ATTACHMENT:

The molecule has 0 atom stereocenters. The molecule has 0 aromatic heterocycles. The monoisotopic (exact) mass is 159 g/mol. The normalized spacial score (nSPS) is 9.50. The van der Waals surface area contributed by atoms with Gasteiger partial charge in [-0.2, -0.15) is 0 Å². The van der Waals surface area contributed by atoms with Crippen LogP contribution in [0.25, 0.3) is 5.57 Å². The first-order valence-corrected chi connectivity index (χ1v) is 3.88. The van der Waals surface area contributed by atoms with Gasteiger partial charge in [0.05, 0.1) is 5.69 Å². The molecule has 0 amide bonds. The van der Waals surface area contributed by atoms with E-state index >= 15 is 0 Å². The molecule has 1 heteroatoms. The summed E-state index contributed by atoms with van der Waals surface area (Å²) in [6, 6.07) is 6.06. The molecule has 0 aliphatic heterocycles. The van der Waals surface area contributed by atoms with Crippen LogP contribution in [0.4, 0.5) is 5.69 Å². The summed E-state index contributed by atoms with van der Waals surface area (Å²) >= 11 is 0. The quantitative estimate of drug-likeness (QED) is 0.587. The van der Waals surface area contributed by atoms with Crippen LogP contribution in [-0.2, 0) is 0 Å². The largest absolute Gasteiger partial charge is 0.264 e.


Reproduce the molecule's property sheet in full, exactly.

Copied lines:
The molecule has 0 atom stereocenters. The molecule has 0 aromatic heterocycles. The monoisotopic (exact) mass is 159 g/mol. The normalized spacial score (nSPS) is 9.50. The van der Waals surface area contributed by atoms with Gasteiger partial charge in [-0.2, -0.15) is 0 Å². The van der Waals surface area contributed by atoms with Crippen LogP contribution in [0.25, 0.3) is 5.57 Å². The first-order valence-corrected chi connectivity index (χ1v) is 3.88. The van der Waals surface area contributed by atoms with Gasteiger partial charge in [0.05, 0.1) is 5.69 Å². The molecule has 0 amide bonds. The van der Waals surface area contributed by atoms with E-state index >= 15 is 0 Å². The molecule has 1 heteroatoms. The summed E-state index contributed by atoms with van der Waals surface area (Å²) in [6, 6.07) is 6.06. The molecule has 0 aliphatic heterocycles. The van der Waals surface area contributed by atoms with Crippen LogP contribution in [0.4, 0.5) is 5.69 Å². The summed E-state index contributed by atoms with van der Waals surface area (Å²) >= 11 is 0. The quantitative estimate of drug-likeness (QED) is 0.587. The van der Waals surface area contributed by atoms with Crippen LogP contribution in [-0.2, 0) is 0 Å². The largest absolute Gasteiger partial charge is 0.264 e.